FrenzyBy Conrado de Quiros |Philippine Daily Inquirer
Edgardo Angara complains that the media have induced a frenzy on pork. It has caused the public to prejudge senators and congressmen. By calling a “controversy” a “scandal,” media have painted a picture of legislators as evil and NGOs as fake. In fact the report of the Commission on Audit has yet to be validated. The COA itself, he said, should have been more responsible and “embargoed its report because it posed prejudicial publicity.”
The COA, which reported on the pork barrel releases from 2007 to 2009, named Angara as one of those who grossly exceeded their pork allocations, in his case by P384.375 million. It also reported him as having sunk P14.4 million of his pork into an NGO he himself put up. That NGO, Kalusugan ng Bata, Karunungan ng Bayan, lists him as “incorporator, stockholder, and board member.”
But hold your horses, says Angara. “The COA did not qualify their report. They did not mention any irregularity. Even if they mentioned my name, don’t jump to the conclusion that I pocketed money from it.”
What’s wrong with it is that it’s like a prison warden allowing a VIP prisoner a weekend pass and justifying it afterward by saying: “So what? The guy did not commit any crime while he was on temporary liberty.” At the very least you have only his word for it. For all you know he could have robbed a bank, raped a minor, or put his drug empire in order by giving instructions to his subalterns.
But that’s nothing. Quite simply, giving prisoners, VIPs or not, temporary liberty is not the prerogative of a prison warden. It is wrong, it is illegal, it is a crime—in and of itself. And it is punishable by the warden himself sharing the lot, preferably permanently, of those he has given temporary leaves to.
Quite simply, plowing pork barrel funds into an NGO you yourself put up is not your prerogative as a senator. To begin with, you have no right to create an NGO as a senator. What is this, a “government non-government organization?” But of course that NGO is fake: It has no substance, no justification, no legitimacy. It has no right to exist. It is a travesty of everything decent or commonsensical.
It certainly renders comical the fact that Angara became chair of the Global Organization of Parliamentarians Against Corruption last February. You’re a lawyer, you’re a senator, and you’re the head of a global agency fighting corruption, and you don’t know that?
More than that, you put P14.4 million of your pork barrel funds, of which you have an inordinate excess, into the NGO you created, you turn controversy into a scandal. Hell, you turn scandal into scam.
Neric Acosta is currently in hot waters for doing something like this on a completely minor note, on a less epic scale. While congressman of Bukidnon, he put P5.5 million of his Priority Development Assistance Fund to the Bukidnon Vegetable Producers Cooperative (BVPC). His mother, Socorro, the former mayor of Manolo Fortich, was listed as a director and board member of it. Both claimed to have the concurrence of the municipal council for the transfer of funds. Investigation, however, showed the municipal council approved no such thing.
Upon the recommendation of the Sandiganbayan, government put Acosta under a 90-day preventive suspension. Then this January, after learning that he and his mother had lied about the municipal council approval, the Sandiganbayan ordered both of them arrested.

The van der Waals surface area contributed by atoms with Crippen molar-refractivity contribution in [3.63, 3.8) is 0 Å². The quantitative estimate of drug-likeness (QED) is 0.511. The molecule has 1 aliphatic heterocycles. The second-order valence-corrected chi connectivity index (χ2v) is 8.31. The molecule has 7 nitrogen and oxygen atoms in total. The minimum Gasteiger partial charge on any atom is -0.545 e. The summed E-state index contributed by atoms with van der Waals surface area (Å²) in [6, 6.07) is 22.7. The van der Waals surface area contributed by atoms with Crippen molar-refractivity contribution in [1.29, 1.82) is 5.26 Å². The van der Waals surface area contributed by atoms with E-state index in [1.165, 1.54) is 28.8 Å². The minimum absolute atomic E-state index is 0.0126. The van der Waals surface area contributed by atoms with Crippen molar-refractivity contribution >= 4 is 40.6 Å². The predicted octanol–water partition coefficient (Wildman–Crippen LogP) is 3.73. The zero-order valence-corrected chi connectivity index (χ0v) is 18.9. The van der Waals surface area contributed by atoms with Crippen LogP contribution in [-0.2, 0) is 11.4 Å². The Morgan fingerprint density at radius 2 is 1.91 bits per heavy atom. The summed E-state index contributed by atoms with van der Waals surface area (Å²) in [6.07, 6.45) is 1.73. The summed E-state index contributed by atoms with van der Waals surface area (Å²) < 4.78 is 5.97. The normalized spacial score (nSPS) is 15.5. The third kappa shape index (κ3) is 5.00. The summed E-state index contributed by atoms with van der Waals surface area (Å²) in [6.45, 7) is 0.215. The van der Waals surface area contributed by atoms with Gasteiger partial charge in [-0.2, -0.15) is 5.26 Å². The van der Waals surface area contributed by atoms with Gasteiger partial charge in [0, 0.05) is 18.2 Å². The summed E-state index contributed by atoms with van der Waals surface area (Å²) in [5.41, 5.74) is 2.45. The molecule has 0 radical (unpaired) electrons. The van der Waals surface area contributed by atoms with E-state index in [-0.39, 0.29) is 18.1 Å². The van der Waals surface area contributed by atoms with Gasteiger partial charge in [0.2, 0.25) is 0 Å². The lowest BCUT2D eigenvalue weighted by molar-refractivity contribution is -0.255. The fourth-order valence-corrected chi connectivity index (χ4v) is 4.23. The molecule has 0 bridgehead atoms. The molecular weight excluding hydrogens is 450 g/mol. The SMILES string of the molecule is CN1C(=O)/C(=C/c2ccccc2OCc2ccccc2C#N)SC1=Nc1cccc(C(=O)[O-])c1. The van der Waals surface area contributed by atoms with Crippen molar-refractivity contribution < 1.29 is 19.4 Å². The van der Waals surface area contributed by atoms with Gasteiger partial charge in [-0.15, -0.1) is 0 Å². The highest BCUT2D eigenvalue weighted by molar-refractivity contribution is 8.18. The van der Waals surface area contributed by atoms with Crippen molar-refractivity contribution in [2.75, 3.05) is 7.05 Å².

The amount of P5.5 million is small compared to P14.4 million even if it is enormous compared to what a small-time guitar-player who commutes by jeepney to a dingy dive in Cubao or Quiapo in the dead of night makes in 20 years. Quite apart from that, Acosta merely plunked the money into an NGO his mother belonged to, Angara plunked the money into an NGO he was incorporator, shareholder and board member of. At least the erring senators and congressmen sank their pork barrel funds into a Napoles NGO which may or may not have been fake, they didn’t bother to look too closely. Angara sank his funds into an NGO which he knew, or ought to, being a lawyer, senator and global anticorruption official, to be fake.
That is another order of perfidy altogether, a higher one, a more breathtaking one. No more intermediaries, no more middlemen or women. Rekta na, as we say in Tagalog.
The Sandiganbayan said nothing about whether Acosta’s mother spent the P5.5 million rightly or wrongly, and rightly so. When you disbar a justice for ruling in a case that involves his family, you do not ask whether he ruled fairly or not. What he has done is unethical, immoral, wrong. When you take a senator to task, and hopefully to court, for putting his pork barrel funds in an NGO he himself put up, you do not ask whether his NGO spent the money rightly or wrongly. What he has done is unethical, immoral, wrong.
Angara says we do ill to presume he pocketed the money. What else are we to presume? The fruits of a poisoned tree are poisoned. The consequences of something wrong are wrong. I don’t know which is worse, the original crime or the justification of it. Certainly the justification doesn’t lessen the crime, it compounds it.
Angara says that by whipping up the frenzy, the media have painted the senators and congressmen black. Well, easy enough for them to repaint themselves white. All they have to do is give up their pork. All they have to do is hold a congressional hearing with Napoles as key witness. All they have to do is not fritter public money into NGOs of their making. Unlike ordinary citizens, public officials may not hold on to their office simply because they have not been proven to be criminals. They may hold on to their office only because they have proven themselves fit.
Do we really need the media to drive us to a frenzy? The senators and congressmen are already doing a good job of it.
More from this Column:
Short URL: http://opinion.inquirer.net/?p=60303